A Classroom Discipline Plan You Can Implement Today - The Card System

A Classroom Discipline Plan You Can Implement Today - The Card System
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“For teaching to be enjoyable, you must be able to simply relax and teach. Classroom management must be built from the ground up so that most problems do not occur.” – Dr. Fred Jones1

An effective classroom discipline plan is one of the most powerful tools an educator has at his or her disposal. Fred Jones, researcher and author of the popular book Tools for Teaching, found that 50 % of class time is lost due to student misbehavior, and that approximately 99% of those typical classroom disruptions result from pupils talking without permission, daydreaming, making noise or wandering around the room. (Allen, Thomas H. (PhD.). (1996). Developing a discipline plan for you. Retrieved July 17, 2009, https://www.humbolt.edu/_that1/canter.html)

This lost teaching and learning time can be avoided by having a systematic approach to discipline and classroom management in place right from the beginning. The trick is finding a plan that is not only consistent and effective, but is also easy to use.

The Card System

For years, teachers have been successfully using a card system of discipline that encourages students to take an active part in classroom management. This article describes one variation of the card system which I have used successfully for the last 15 years. Here is what you will need to get started:

  • 5 note cards per student (1 each in green, yellow, red, purple and orange)

  • Pocket chart with a pocket designated for each student (charts can be found online)

  • List of classroom rules (see suggested rules below)

  • Behavior Reminder Chart (to be displayed in the classroom)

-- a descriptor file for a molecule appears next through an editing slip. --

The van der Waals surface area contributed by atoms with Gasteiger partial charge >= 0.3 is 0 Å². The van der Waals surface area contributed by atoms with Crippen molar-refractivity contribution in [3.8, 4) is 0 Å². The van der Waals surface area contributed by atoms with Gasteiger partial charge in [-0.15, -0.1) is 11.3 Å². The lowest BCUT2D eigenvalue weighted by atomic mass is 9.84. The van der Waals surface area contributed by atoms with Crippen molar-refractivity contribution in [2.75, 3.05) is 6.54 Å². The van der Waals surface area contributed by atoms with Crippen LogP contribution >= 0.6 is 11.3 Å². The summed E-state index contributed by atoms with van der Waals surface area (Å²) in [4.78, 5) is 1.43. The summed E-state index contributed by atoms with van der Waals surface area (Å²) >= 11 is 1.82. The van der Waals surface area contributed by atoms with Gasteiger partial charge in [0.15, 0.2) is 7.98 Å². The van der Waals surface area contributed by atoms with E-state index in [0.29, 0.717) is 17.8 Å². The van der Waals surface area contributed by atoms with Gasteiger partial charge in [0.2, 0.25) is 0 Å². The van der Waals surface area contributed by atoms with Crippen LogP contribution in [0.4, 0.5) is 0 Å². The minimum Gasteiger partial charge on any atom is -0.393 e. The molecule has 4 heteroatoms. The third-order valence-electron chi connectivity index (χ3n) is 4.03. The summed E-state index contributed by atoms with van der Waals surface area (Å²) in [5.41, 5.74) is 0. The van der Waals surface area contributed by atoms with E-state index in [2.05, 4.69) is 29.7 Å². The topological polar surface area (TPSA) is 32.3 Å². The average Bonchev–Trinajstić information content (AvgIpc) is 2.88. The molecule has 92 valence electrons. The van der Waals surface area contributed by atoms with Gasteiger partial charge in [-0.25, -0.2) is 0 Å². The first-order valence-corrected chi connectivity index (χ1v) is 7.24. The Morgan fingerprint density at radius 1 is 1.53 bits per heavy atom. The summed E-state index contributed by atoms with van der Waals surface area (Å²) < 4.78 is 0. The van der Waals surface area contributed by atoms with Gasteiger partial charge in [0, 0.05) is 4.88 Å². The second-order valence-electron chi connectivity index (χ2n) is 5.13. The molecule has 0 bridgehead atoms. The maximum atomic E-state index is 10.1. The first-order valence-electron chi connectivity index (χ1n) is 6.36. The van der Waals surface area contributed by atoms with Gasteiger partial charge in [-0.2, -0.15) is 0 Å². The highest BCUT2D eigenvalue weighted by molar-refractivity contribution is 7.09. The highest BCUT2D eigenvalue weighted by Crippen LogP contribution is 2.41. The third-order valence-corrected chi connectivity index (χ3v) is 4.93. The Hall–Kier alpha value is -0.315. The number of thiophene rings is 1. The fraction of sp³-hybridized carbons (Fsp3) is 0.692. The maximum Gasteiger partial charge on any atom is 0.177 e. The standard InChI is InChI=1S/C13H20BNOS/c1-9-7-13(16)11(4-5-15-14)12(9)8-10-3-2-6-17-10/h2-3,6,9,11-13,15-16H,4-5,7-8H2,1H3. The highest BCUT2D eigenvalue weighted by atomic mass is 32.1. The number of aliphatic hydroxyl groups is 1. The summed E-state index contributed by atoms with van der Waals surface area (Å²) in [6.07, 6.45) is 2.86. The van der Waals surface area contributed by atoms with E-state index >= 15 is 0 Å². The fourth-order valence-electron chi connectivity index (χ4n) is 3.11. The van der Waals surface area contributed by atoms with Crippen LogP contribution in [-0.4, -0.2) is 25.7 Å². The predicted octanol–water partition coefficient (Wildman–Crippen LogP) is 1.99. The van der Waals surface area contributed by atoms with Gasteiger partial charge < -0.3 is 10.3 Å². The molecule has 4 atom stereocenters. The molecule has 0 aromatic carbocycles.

Students will have a pack of 5 cards which will be displayed in the pocket chart that has been placed in a prominent position within the classroom. The cards should be labeled in the following manner and placed in the pockets of the chart (5 cards per student) so that the writing can still be read:

Green – Draw a large, smiling face at the top with the words “You are doing great!” written underneath.

Yellow – The word “Caution” should be written at the top, with the words “You have my warning” written below.

Red – The word “Stop” should be written at the top, with the words “Your parent(s) will be notified” written below.

Purple – The words “Lose Privileges” should be written at the top, with a list of potential privileges to be lost written below. These privileges may include a loss of recess time or an inability to participate in special classroom activities like a good behavior reward party.

Orange – The words “Severe Clause” should be written at the top, with the words “Go to Principal” and “Parent(s) will be phoned immediately” written below.

The Procedure

Students begin each day with their green card at the front of the pack. Since the cards are prominently displayed, your students will be well-aware of the fact that they are “doing great.” The first time a disruption occurs, the child should be given a verbal reminder of whatever negative behavior they are exhibiting, the classroom rule that corresponds, and the positive behavior you would like him/her to exhibit instead. The student should also be told what the next step will be should they choose to continue the negative behavior. In this case, the next step would be “flipping” their behavior card to the next one in the pack. The exchange might look something like this: